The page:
Framing is (or should be) about moral values, deep truths, and the policies that flow from them.
As of their kickoff speeches in Ohio, Romney and Obama have both chosen economics as their major campaign theme. And thus the question of how they frame the economy will be crucial throughout the campaign. Their two speeches could not be more different.
Where Romney talks morality (conservative style), Obama mainly talks policy. Where Romney reframes Obama, Obama does not reframe Romney. In fact, he reinforces Romney’s frames in the first part of his speech by repeating Romney’s language word for word — without spelling out his own values explicitly.
Where Romney’s framing is moral, simple and straightforward, Obama’s is policy-oriented, filled with numbers, details, and so many proposals that they challenge ordinary understanding.
Where Obama talks mainly about economic fairness, Romney reframes it as economic freedom.
And Romney, capitalizing on almost four years of Republican attacks on government, understands how best to close the deal, using tough and forceful language:
Romney attacks The Public, speaking of “the heavy hand of government” and “the invisible boot of government.” …Romney’s “invisible boot” evokes the image of a storm trooper’s boot on your neck. The government is the storm trooper, your enemy. You are weak and in an impossible position. You can’t move — a metaphor for being held back and not being able to freely engage in the economy.
Republicans these days have no problems saying what they mean, when it comes to demonizing The Public, but the Democratic message, as Lakoff and Wehling suggest, should strongly—how about getting pissed off?—counter such an attempt to nullify the value of government:
The Private depends on The Public. It is The Public that provides economic freedom. Give a vision of responsible, progressive business. Talk freedom — as well as fairness. Point out that the hoarding of wealth by the 1 percent kills opportunity, as Joseph Stieglitz has discussed at length. Speak of an “Economy for All — not just rich bankers, managers, and job killers like private equity firms.” Yes, Romney and those like him are job killers. Say it. Point out that during the economic recovery of 2010, 93 percent of the additional income went to the richest 1 percent of taxpayers.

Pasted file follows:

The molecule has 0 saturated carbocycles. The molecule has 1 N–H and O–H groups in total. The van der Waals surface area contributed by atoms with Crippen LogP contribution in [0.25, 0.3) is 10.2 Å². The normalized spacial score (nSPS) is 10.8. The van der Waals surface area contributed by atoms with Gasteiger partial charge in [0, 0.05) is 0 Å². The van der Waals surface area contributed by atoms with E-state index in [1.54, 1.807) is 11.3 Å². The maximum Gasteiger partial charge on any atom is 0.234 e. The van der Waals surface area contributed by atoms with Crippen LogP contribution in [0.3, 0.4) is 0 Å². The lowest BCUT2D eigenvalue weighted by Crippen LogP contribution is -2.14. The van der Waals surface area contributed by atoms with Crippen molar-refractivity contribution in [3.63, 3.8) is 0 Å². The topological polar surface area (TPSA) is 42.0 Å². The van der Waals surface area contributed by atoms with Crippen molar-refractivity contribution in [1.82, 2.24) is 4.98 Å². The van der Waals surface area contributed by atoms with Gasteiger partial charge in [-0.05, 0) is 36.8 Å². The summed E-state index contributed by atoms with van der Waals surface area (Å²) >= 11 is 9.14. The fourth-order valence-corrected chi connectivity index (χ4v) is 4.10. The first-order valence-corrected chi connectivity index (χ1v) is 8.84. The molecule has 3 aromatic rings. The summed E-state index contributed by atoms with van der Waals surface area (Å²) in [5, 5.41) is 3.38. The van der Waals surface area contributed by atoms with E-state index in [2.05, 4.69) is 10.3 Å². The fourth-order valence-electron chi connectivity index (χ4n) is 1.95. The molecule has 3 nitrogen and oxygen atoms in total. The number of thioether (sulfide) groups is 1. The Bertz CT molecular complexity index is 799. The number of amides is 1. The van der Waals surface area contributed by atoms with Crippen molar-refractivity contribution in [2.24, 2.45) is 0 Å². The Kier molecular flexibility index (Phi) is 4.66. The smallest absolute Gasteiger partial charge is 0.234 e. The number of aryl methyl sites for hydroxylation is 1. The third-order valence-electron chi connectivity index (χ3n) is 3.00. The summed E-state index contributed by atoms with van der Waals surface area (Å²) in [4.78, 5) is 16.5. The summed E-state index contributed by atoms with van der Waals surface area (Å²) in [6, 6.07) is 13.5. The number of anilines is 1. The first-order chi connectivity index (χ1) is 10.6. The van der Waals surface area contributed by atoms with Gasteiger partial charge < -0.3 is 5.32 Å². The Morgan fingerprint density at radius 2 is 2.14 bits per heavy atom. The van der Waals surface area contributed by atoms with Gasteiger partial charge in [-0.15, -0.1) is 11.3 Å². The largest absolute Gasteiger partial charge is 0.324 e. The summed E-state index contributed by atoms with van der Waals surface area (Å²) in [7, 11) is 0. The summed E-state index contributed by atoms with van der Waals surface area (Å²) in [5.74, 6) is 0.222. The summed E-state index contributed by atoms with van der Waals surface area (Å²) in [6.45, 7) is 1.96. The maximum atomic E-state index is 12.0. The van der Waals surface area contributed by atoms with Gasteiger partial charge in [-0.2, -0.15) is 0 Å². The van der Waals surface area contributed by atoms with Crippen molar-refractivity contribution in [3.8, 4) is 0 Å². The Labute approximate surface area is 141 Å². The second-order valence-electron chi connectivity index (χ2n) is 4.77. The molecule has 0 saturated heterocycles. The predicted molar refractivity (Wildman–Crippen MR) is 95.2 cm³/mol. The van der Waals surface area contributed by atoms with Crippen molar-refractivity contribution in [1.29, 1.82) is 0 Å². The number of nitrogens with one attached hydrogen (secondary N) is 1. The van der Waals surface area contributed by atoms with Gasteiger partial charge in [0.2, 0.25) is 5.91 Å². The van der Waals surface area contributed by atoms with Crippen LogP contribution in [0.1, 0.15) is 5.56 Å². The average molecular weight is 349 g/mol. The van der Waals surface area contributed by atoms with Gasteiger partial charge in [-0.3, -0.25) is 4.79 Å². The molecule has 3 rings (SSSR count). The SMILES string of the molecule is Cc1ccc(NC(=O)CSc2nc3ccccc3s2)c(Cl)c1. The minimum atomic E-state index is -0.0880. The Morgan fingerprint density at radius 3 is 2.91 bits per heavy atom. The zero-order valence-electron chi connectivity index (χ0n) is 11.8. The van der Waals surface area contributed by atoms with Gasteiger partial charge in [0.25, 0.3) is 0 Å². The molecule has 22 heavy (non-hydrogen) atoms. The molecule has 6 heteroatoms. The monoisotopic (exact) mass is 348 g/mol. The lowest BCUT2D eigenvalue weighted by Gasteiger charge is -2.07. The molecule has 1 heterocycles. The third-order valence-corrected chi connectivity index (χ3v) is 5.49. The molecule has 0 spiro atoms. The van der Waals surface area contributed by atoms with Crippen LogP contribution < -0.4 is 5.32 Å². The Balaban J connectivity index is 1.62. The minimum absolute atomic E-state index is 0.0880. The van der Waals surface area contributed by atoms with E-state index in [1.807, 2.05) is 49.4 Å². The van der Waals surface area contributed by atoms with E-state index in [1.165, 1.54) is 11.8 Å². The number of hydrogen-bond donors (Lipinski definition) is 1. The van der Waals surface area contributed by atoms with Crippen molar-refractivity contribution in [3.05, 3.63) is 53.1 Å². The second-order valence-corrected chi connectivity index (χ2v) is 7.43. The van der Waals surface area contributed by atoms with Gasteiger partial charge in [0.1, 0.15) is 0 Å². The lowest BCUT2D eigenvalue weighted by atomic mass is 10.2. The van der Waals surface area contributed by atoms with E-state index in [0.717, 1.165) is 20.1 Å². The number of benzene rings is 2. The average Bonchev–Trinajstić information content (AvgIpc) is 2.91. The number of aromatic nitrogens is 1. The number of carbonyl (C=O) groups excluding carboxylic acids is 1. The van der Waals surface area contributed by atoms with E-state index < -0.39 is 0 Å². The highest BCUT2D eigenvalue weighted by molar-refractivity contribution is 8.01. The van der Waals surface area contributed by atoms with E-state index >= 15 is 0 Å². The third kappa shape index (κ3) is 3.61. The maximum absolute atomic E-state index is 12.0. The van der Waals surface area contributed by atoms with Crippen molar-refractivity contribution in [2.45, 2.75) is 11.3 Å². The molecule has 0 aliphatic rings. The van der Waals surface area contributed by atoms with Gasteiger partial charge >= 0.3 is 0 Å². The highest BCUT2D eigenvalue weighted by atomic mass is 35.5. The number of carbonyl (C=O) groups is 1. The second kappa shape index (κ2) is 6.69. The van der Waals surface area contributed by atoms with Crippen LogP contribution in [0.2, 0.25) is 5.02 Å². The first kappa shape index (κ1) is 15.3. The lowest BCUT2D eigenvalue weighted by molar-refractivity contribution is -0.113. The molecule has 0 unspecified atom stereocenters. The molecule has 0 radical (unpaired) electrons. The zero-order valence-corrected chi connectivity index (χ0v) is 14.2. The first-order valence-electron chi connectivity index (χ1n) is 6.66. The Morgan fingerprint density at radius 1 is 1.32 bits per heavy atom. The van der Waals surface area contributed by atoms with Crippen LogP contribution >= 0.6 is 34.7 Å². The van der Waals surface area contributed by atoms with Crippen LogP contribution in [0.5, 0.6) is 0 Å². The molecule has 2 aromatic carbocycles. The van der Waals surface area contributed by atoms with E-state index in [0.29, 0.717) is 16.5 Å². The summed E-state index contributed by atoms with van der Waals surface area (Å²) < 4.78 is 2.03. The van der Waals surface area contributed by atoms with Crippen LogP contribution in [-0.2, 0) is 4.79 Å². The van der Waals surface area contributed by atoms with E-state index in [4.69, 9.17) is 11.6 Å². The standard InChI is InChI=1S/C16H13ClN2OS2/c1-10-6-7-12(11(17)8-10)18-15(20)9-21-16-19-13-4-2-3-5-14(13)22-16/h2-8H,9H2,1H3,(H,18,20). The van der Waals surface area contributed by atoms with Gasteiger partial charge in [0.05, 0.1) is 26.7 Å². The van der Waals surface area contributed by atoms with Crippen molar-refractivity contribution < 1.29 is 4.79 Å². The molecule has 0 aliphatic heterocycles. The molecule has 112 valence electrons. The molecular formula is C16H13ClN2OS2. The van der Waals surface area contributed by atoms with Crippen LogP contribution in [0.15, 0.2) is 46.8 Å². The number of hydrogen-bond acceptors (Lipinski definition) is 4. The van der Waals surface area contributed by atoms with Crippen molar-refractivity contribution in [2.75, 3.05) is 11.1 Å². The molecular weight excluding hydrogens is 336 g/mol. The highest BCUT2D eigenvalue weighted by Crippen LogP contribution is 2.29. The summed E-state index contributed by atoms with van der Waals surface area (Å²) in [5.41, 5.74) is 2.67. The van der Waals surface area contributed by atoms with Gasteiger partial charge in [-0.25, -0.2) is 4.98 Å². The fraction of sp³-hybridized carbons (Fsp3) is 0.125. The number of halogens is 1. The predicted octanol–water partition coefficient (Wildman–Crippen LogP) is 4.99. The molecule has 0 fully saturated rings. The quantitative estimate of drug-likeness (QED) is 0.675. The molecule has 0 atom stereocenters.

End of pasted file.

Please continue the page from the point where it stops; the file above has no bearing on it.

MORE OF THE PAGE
“Yes, Romney and those like him are job killers. Say it.” Say it! All of this is based on the superior (say it!) “moral position” of Democrats and Obama, which the authors summarized nicely:
That democracy is based on empathy (citizens caring about fellow citizens), responsibility both for oneself and others, and an ethic of excellence (doing one’s best not just for oneself, but for one’s family, community, and country).
When it comes down to it, what we will find out in this election—if Democrats properly frame the issues with tough, descriptive language—is whether America at this point in time is a country where appeals involving empathy and social responsibility will still move voters, or whether the tried-and-failed philosophy of let-the-rich-have-it-all-and-hope-some-trickles-down will once again dominate our politics.
For the sake of folks like Robin Layman of rural Tennessee, who desperately need the Democratic Party but are often too ignorant to know that, Democrats must win.